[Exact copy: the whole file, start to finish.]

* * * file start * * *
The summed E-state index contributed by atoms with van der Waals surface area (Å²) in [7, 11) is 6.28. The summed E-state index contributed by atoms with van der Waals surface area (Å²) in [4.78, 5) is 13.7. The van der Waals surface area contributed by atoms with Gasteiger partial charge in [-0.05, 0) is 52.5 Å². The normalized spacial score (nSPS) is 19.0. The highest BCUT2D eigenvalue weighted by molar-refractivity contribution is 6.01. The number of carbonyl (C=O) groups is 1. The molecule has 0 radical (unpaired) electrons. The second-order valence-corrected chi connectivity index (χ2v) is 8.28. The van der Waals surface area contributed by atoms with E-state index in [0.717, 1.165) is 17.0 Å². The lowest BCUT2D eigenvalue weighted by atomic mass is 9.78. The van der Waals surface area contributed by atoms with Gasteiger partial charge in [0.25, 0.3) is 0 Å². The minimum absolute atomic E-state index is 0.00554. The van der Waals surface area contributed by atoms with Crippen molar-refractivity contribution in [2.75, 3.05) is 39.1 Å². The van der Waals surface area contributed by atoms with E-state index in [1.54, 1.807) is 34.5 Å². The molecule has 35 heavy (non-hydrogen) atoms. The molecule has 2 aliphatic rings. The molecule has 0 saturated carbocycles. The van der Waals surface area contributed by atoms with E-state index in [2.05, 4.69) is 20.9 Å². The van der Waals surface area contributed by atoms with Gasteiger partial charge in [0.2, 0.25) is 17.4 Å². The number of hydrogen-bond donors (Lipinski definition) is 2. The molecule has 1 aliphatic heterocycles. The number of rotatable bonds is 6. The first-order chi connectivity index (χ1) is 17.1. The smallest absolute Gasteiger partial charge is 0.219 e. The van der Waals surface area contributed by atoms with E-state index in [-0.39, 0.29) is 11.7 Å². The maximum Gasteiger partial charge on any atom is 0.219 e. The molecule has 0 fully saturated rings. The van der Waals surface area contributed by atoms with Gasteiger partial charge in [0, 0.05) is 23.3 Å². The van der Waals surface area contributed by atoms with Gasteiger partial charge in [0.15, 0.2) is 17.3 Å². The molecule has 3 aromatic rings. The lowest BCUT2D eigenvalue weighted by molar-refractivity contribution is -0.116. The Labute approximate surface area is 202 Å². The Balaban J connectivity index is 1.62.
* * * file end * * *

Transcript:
The summed E-state index contributed by atoms with van der Waals surface area (Å²) in [7, 11) is 6.28. The summed E-state index contributed by atoms with van der Waals surface area (Å²) in [4.78, 5) is 13.7. The van der Waals surface area contributed by atoms with Gasteiger partial charge in [-0.05, 0) is 52.5 Å². The normalized spacial score (nSPS) is 19.0. The highest BCUT2D eigenvalue weighted by molar-refractivity contribution is 6.01. The number of carbonyl (C=O) groups is 1. The molecule has 0 radical (unpaired) electrons. The second-order valence-corrected chi connectivity index (χ2v) is 8.28. The van der Waals surface area contributed by atoms with E-state index in [0.717, 1.165) is 17.0 Å². The lowest BCUT2D eigenvalue weighted by atomic mass is 9.78. The van der Waals surface area contributed by atoms with Gasteiger partial charge in [0.25, 0.3) is 0 Å². The minimum absolute atomic E-state index is 0.00554. The van der Waals surface area contributed by atoms with Crippen molar-refractivity contribution in [2.75, 3.05) is 39.1 Å². The van der Waals surface area contributed by atoms with E-state index in [1.54, 1.807) is 34.5 Å². The molecule has 35 heavy (non-hydrogen) atoms. The molecule has 2 aliphatic rings. The molecule has 0 saturated carbocycles. The van der Waals surface area contributed by atoms with E-state index in [2.05, 4.69) is 20.9 Å². The van der Waals surface area contributed by atoms with Gasteiger partial charge in [0.2, 0.25) is 17.4 Å². The number of hydrogen-bond donors (Lipinski definition) is 2. The molecule has 1 aliphatic heterocycles. The number of rotatable bonds is 6. The first-order chi connectivity index (χ1) is 17.1. The smallest absolute Gasteiger partial charge is 0.219 e. The van der Waals surface area contributed by atoms with E-state index in [-0.39, 0.29) is 11.7 Å². The maximum Gasteiger partial charge on any atom is 0.219 e. The molecule has 0 fully saturated rings. The van der Waals surface area contributed by atoms with Gasteiger partial charge in [0, 0.05) is 23.3 Å². The van der Waals surface area contributed by atoms with Gasteiger partial charge in [0.15, 0.2) is 17.3 Å². The molecule has 3 aromatic rings. The lowest BCUT2D eigenvalue weighted by molar-refractivity contribution is -0.116. The Labute approximate surface area is 202 Å². The Balaban J connectivity index is 1.62.